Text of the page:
The bill's billions of dollars in investments alone are not enough to guarantee a transition, said Panama Bartholomy, executive director of the Building Decarbonization Coalition, which works to electrify businesses and homes. Many of those dollars would flutter down through the federal bureaucracy and into smaller agencies set up in each of the 50 states. Regulators will have to write new rules. Cities and counties may need to rewrite building codes. Potential snags await at each level.
And electric stoves don't install themselves. Bartholomy worries that the nation's cadre of home contractors may be too small and too unfamiliar with newer technologies to hit the ground running. He sees a need to send more students to vocational schools to learn the tech and replace an aging workforce.
“It's not just about the money,” Bartholomy said. “We need to match it with a whole bunch of market changes. ... The big question now is, do millennials and zoomers (Generation Z) want to work in attics and crawl spaces?”
What could be
Despite the challenges, the energy for the bill is palpable among advocates.
“It includes the largest investments in history for energy efficiency,” said Lowell Ungar, federal policy director for the American Council for an Energy-Efficient Economy in Washington, D.C. “The bill is designed to make it easy to be green.”
Most advocates see nearly $10 billion going toward home appliances and retrofits, either in the form of rebates or tax incentives. In either case, the effect is similar: A homeowner invests in a new appliance or home weatherization solution and receives hundreds or thousands of dollars back.
Among the most tantalizing:
$2,000 a year for electric or natural gas heat pumps for water or space heating.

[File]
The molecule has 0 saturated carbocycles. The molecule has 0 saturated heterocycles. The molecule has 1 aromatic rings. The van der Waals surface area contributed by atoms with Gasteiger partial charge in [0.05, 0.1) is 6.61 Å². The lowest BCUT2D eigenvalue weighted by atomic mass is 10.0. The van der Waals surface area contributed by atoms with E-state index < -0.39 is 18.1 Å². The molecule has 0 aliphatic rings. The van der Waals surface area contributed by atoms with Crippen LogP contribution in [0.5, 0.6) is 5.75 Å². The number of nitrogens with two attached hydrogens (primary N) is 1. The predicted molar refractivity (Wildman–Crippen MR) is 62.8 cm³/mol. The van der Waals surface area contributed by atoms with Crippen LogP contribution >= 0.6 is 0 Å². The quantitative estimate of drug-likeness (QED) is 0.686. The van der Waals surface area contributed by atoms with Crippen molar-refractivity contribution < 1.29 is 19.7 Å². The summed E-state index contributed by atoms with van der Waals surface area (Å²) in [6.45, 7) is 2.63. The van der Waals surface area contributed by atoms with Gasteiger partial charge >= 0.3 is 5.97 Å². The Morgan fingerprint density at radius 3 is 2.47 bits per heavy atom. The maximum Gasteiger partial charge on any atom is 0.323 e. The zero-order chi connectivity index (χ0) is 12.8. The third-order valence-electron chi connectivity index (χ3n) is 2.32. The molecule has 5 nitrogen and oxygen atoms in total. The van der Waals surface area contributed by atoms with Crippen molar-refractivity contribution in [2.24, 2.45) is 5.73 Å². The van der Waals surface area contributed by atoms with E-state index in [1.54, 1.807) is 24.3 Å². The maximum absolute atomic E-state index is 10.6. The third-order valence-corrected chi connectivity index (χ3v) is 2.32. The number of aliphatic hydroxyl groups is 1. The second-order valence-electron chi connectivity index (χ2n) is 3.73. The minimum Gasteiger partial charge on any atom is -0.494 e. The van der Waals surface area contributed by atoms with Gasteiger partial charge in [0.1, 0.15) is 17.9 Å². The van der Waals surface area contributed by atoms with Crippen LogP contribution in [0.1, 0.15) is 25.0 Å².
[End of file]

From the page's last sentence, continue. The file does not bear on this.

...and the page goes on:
Up to 30% off rooftop solar panels, geothermal heat pumps and other renewable energy solutions.
$2,500 a year for electric panel or wiring upgrades.
$1,600 a year for insulation or air-sealing.
$840 for stoves, ovens and heat pump clothes dryers.
$600 a year for new windows.
$500 a year for doors.
$150 for home energy audits.
$5,000 a year for residential developers to build high-efficiency homes.
The rebate program also sets aside robust funding for low-income households, defined as those earning less than 80% of the area's median income. Such homes could be eligible for up to $14,000 in rebates, Matusiak said, including up to $8,000 for heat pump installations and thousands for appliances, insulation and wiring upgrades.
Matusiak's group calculated the rebate program could be enough to electrify 1 million low- and moderate-income homes. But the tax incentives, for which funding has not been fully calculated, could impact millions more. And other efforts, such as a U.S. Department of Energy Loan program, could spur tens of billions of dollars of investments toward clean-energy technologies.
The final investment could break $100 billion, Matusiak calculated.
“I would describe it as market-tilting in its impacts,” Matusiak said.
Contractors, state governments key
Experts are split on how quickly the bill's effects would be evident.
As written, the tax credits can be backdated to 2022, Bartholomy pointed out. That means homeowners who make investments or purchase appliances this year eventually could be able to recoup some of their costs.